You are here

Clapper Bridge

-A A +A
Early 19th century. Over a tributary of Tunkhannock Creek, just west of PA 2067, 0.7 miles south of PA 92
  • (William E. Fischer, Jr.)
  • (William E. Fischer, Jr.)

While the Starrucca Viaduct's ( SQ16) soaring arches stride across Starrucca Creek near the county's northern border, this clapper bridge barely straddles a tributary to Tunkhannock Creek far to the south. This bridge type with its rare dry-laid rubble corbeled arch is sometimes called a slab bridge because of the large stone slab serving as the arch's keystone. Clapper bridges date to the thirteenth century in England, where “clapper” means “plank” in the Sussex area. Early English clapper bridges, however, are narrow pedestrian bridges on stone piers, not arches. Though the date of this bridge is unknown, it is probably early nineteenth century.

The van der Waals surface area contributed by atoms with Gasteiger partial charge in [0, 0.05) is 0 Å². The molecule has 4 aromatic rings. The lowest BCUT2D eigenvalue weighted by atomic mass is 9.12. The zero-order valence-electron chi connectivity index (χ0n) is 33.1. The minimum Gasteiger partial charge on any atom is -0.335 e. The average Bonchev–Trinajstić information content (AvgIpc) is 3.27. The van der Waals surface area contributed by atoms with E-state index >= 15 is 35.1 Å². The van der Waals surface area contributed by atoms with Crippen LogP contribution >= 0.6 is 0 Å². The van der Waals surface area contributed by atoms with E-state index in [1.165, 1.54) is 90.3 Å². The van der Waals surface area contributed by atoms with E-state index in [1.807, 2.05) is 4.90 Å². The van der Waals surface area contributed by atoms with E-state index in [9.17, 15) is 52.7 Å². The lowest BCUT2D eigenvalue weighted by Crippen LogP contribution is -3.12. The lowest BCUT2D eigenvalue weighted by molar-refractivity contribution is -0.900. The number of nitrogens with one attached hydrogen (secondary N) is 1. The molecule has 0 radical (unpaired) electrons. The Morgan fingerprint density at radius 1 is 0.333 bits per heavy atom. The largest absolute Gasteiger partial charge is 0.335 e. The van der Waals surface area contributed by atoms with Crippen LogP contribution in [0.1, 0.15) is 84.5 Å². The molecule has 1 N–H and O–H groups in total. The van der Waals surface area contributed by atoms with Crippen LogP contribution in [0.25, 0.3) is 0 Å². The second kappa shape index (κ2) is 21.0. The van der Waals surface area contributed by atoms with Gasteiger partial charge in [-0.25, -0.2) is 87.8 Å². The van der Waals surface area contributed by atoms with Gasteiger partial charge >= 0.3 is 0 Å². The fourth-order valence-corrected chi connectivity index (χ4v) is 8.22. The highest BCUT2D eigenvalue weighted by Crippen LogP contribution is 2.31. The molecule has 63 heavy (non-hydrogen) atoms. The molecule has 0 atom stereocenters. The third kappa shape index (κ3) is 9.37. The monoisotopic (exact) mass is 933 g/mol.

Writing Credits

George E. Thomas


What's Nearby


George E. Thomas, "Clapper Bridge", [Union Dale, Pennsylvania], SAH Archipedia, eds. Gabrielle Esperdy and Karen Kingsley, Charlottesville: UVaP, 2012—,

Print Source

Cover: Buildings of PA vol 2

Buildings of Pennsylvania: Philadelphia and Eastern Pennsylvania, George E. Thomas, with Patricia Likos Ricci, Richard J. Webster, Lawrence M. Newman, Robert Janosov, and Bruce Thomas. Charlottesville: University of Virginia Press, 2012, 538-538.

If SAH Archipedia has been useful to you, please consider supporting it.

SAH Archipedia tells the story of the United States through its buildings, landscapes, and cities. This freely available resource empowers the public with authoritative knowledge that deepens their understanding and appreciation of the built environment. But the Society of Architectural Historians, which created SAH Archipedia with University of Virginia Press, needs your support to maintain the high-caliber research, writing, photography, cartography, editing, design, and programming that make SAH Archipedia a trusted online resource available to all who value the history of place, heritage tourism, and learning.